Thursday, July 11, 2019

Variations in the behavior of the default Java maximum heap size

Since the last millennium, Java implementations have always had system-specific behavior for things such as the maximum amount of memory your Java program can use, also known as the "maximum java heap".

Many (most?) JVM implementations support the -Xmx flag, which allows you to specify the maximum heap size.

But if you don't set that flag, what maximum heap size do you get?

Implementations vary widely in this case.

The most commonly-used JVM implementation is the Oracle JDK, whose behavior is documented here:

In particular, see "Table 2-6 Default Maximum Heap Sizes", which shows that the actual value will

  • depend on your operating system platform,
  • on the choice of a 32-bit or 64-bit JVM,
  • and also on the amount of RAM on the machine,
  • BUT will never exceed 2GB.

However, the OpenJDK, ( behaves differently.

With some experimentation, you will find that the Default Maximum Heap Size on an OpenJDK JVM also depends on various variables, but is NOT hard-limited to 2GB, and instead appears to simply use 25% of the RAM on your machine!

I discovered this when I was trying to figure out why we were experiencing extreme memory pressure on a fleet of machines that I manage. It turns out that our administrators had moved us from OracleJDK to OpenJDK on those machines, and our workloads had a bunch of places where we were NOT specifying -Xmx.

For those workloads, each time we spawned a JVM without specifying the maximum heap size, it had (quietly) changed from using up to 2GB of memory, to using up to 25 % of the system memory, and since we routinely spawned 2 such JVMs, half of our system memory was devoted to those 2 JVMs! Since these were quite large machines, having typically 48GB to 64GB of memory, this meant that a very large memory usage change had occurred: instead of 2 JVMs consuming 4GB of RAM total, the 2 JVMs were now consuming 24-32GB of RAM total!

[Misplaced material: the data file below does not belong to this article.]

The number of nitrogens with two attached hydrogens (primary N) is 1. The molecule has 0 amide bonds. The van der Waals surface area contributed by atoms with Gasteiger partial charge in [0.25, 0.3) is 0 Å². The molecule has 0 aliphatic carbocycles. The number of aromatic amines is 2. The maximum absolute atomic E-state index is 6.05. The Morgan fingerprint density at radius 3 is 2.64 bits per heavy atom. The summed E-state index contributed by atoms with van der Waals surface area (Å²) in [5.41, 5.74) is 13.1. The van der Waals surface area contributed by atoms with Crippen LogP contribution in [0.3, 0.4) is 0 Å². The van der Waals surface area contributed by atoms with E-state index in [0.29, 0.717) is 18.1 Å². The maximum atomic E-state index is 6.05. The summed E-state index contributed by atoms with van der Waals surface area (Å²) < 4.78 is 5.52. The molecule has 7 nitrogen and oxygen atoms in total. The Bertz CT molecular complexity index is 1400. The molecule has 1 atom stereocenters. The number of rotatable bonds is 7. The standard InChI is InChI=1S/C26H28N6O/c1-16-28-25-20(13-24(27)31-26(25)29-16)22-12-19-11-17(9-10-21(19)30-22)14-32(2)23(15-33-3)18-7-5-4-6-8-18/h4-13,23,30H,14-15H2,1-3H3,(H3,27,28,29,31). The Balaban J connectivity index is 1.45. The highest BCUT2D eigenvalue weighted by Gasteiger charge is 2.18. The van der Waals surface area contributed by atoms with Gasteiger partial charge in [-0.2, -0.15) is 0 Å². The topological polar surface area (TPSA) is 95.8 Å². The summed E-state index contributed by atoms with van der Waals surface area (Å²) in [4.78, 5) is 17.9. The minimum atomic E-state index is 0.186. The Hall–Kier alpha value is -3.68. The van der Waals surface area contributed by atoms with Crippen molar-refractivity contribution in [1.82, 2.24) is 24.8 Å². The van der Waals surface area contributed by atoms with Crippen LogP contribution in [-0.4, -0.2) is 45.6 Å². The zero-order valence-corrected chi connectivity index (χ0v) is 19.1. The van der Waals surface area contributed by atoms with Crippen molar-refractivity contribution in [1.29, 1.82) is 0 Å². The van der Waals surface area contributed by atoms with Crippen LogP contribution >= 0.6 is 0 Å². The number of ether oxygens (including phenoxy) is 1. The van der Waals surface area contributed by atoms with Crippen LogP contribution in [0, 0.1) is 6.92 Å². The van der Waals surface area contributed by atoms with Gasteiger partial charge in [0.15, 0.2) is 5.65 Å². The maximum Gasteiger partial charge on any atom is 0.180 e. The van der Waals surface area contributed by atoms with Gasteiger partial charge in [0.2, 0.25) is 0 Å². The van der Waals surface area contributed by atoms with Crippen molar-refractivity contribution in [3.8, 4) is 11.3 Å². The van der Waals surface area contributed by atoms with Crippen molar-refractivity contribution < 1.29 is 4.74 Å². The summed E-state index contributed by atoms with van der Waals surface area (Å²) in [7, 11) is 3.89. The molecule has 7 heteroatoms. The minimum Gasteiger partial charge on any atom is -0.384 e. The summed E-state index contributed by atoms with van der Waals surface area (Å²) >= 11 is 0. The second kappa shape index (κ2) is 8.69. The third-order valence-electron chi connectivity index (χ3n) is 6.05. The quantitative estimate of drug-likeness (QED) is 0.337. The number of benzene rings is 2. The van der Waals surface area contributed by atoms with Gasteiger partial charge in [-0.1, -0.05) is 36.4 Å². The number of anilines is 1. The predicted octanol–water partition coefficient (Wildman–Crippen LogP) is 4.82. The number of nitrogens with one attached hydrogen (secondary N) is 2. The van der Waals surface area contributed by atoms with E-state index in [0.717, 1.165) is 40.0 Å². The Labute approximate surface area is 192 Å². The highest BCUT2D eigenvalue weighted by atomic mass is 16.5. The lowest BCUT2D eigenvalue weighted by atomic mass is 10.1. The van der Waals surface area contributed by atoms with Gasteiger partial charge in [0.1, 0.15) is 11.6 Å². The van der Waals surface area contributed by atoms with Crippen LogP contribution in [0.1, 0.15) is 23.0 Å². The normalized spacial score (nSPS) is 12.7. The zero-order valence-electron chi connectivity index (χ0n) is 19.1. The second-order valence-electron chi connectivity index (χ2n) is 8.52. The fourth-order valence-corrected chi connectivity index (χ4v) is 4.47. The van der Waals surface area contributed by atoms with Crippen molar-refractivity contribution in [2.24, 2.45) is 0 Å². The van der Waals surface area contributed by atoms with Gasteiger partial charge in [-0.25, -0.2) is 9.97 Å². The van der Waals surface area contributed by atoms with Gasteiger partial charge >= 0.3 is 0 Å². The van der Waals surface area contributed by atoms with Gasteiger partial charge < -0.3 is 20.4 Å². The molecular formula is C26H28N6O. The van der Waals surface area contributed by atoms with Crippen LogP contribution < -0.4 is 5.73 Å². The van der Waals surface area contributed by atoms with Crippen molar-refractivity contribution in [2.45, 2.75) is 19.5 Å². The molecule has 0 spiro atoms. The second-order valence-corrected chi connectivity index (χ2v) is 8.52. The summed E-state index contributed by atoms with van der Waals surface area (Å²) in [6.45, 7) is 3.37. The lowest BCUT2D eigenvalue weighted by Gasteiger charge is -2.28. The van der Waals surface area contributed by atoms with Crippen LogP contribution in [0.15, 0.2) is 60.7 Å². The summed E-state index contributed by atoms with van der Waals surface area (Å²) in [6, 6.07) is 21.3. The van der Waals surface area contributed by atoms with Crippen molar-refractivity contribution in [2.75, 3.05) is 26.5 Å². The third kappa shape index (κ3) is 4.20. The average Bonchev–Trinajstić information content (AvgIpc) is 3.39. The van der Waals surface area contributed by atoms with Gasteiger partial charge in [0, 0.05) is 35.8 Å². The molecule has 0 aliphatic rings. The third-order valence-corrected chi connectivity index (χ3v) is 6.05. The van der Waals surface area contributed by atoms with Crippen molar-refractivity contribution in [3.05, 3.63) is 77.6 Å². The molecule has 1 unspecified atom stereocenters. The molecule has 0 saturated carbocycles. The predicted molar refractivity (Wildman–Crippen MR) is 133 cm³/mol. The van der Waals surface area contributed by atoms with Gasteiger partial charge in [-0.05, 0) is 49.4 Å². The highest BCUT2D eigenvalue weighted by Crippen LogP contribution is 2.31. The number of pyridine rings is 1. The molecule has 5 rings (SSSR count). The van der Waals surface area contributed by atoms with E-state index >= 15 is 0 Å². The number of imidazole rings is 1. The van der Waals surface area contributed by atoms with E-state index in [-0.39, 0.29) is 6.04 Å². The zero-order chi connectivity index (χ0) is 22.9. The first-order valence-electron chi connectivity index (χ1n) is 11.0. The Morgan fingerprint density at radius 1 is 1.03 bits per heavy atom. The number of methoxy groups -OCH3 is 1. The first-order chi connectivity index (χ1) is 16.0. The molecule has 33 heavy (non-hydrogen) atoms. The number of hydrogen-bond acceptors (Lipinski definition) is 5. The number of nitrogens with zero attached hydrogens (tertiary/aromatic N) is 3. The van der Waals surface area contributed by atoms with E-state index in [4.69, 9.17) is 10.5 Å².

Big machine or small machine, 25% is a lot! Since our machines routinely run thousands of processes, it took me far too long to notice these two processes quietly occupying half the system ram.

So the overall impact was subtle and it took me a LONG time to notice it (many months, sadly), because all that really happened right away was that the workloads ran more slowly, and the machine performance seemed quite poor, and it took me far too long to understand that the reason was that 2 of the 1000+ processes on the machine were suddenly taking half of the memory on the machine.

Unfortunately, this particular behavior does not seem to be documented anywhere (at least, I haven't found the "openjdk documentation for the -Xmx flag"), although since it is open source you can always "use the source, Luke":

I estimate that I lost, over all of 2019 so far, about 1.5 weeks of my life to this particular detail.

But, happily, I finally figured it out!

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